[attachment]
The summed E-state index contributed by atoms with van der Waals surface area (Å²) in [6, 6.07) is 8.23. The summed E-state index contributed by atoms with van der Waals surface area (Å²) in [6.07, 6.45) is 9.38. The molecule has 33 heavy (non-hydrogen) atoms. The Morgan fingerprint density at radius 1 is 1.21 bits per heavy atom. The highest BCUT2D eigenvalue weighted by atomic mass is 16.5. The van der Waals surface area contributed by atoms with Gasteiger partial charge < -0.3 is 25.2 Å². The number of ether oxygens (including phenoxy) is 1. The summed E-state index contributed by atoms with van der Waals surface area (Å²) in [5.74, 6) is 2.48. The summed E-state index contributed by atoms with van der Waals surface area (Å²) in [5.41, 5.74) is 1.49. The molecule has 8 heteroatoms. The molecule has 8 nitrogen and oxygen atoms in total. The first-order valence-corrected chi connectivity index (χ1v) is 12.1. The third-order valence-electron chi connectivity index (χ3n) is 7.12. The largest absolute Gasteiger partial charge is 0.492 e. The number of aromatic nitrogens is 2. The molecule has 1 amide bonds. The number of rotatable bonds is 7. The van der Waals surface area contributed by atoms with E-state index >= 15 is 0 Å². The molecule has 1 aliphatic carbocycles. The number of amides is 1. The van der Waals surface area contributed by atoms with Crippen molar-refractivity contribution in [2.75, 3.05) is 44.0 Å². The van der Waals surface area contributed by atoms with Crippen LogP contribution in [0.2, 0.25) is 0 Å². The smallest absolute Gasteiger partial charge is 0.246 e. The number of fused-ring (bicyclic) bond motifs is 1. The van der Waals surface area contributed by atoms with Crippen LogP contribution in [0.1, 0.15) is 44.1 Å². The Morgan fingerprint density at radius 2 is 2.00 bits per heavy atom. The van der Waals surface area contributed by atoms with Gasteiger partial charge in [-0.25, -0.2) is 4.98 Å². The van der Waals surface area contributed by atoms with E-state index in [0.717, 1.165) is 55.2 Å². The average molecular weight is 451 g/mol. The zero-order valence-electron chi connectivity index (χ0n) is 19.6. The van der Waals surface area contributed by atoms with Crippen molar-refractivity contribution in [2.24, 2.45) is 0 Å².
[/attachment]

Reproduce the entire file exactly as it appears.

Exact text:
The summed E-state index contributed by atoms with van der Waals surface area (Å²) in [6, 6.07) is 8.23. The summed E-state index contributed by atoms with van der Waals surface area (Å²) in [6.07, 6.45) is 9.38. The molecule has 33 heavy (non-hydrogen) atoms. The Morgan fingerprint density at radius 1 is 1.21 bits per heavy atom. The highest BCUT2D eigenvalue weighted by atomic mass is 16.5. The van der Waals surface area contributed by atoms with Gasteiger partial charge < -0.3 is 25.2 Å². The number of ether oxygens (including phenoxy) is 1. The summed E-state index contributed by atoms with van der Waals surface area (Å²) in [5.74, 6) is 2.48. The summed E-state index contributed by atoms with van der Waals surface area (Å²) in [5.41, 5.74) is 1.49. The molecule has 8 heteroatoms. The molecule has 8 nitrogen and oxygen atoms in total. The first-order valence-corrected chi connectivity index (χ1v) is 12.1. The third-order valence-electron chi connectivity index (χ3n) is 7.12. The largest absolute Gasteiger partial charge is 0.492 e. The number of aromatic nitrogens is 2. The molecule has 1 amide bonds. The number of rotatable bonds is 7. The van der Waals surface area contributed by atoms with E-state index >= 15 is 0 Å². The molecule has 1 aliphatic carbocycles. The number of amides is 1. The van der Waals surface area contributed by atoms with Crippen molar-refractivity contribution in [2.75, 3.05) is 44.0 Å². The van der Waals surface area contributed by atoms with Crippen LogP contribution in [0.2, 0.25) is 0 Å². The smallest absolute Gasteiger partial charge is 0.246 e. The number of fused-ring (bicyclic) bond motifs is 1. The van der Waals surface area contributed by atoms with Crippen LogP contribution in [0.1, 0.15) is 44.1 Å². The Morgan fingerprint density at radius 2 is 2.00 bits per heavy atom. The van der Waals surface area contributed by atoms with Gasteiger partial charge in [-0.25, -0.2) is 4.98 Å². The van der Waals surface area contributed by atoms with E-state index in [0.717, 1.165) is 55.2 Å². The average molecular weight is 451 g/mol. The zero-order valence-electron chi connectivity index (χ0n) is 19.6. The van der Waals surface area contributed by atoms with Crippen molar-refractivity contribution in [2.24, 2.45) is 0 Å².